‘Reflect on a range of maps, both static and portable, that represent the physical world in different ways. What information has been prioritised and what has been left out? How does this change your understanding of the map? Can you suggest ways of counterbalancing any bias or making it easier for a user to access information?
Unfortunately this link doesn’t appear to work – and I couldn’t get access via the British Library website, even when I manually found the page. Frustrating.
On searching elsewhere, I learnt that early forms of cartography are very old – dating back to Babylonian times. Im also amazed to read that the ancient Greeks were familiar with the idea of a spherical earth.
Ptolemy (approx A.D. 85-165) produced a series of world maps. His work was picked up and reproduced in the 1300s
Old maps are incredible; they remind us just how mysterious the world was, and yet how vitally important any accurate information was for shipping, trade routes, conquest and sheer survival.
Maps were sometimes blended with spiritual or metaphysical concepts, and physical accuracy wasn’t always the main intention.
What information is prioritised, depends on the main usage of the map. Maps can be political, economic, topographic, thematic or climate based.
A thematic map – displaying specialist information
We are familiar with modern day maps that are produced as rail routes, road maps, and ordinance survey maps, showing footpaths, bridleways and the type of ground underfoot. A lot of detail requires a large amount of information per square inch. I have never flown a plane (!) but I’ve been told 25 years ago navigation of light aircraft largely involved looking at maps, and actually following large landmarks such as rivers and roads by eye!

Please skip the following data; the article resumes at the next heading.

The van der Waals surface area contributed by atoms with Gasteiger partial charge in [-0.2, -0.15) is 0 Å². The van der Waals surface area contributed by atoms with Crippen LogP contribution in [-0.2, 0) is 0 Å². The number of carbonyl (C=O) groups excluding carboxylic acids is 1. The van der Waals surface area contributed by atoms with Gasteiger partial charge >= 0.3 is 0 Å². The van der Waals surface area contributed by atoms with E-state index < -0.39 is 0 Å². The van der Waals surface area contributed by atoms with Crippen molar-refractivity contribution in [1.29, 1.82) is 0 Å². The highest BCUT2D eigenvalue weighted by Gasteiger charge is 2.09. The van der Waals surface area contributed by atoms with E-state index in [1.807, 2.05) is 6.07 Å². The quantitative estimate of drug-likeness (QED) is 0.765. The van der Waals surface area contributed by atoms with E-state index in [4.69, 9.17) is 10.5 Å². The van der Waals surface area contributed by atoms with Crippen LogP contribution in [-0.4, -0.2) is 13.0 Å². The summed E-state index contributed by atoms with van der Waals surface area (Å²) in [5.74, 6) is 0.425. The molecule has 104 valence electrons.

The digital age obviously now allows us to use sat nav and google earth, which moves away from static maps.
Can you suggest ways of counterbalancing any bias or making it easier for a user to access information?
I find this difficult to answer, as I’m pretty sure folk far more knowledgeable than me have given this a lot of thought already. It seems to me that digital maps are already extremely accessible…Though when it comes to sat nav, I think we can all agree there is room for improvement. Maybe voice recognition software so we can talk back to them and point out we are now stuck in a tiny lane with a tractor parked across it and the previous road sent us through a cow shed??
The most obvious form of bias I can think of is of course the world map, first made in 1569 by the Flemish cartographer Gerardus Mercator
Gall-Peters projection – showing a more accurate view than traditional maps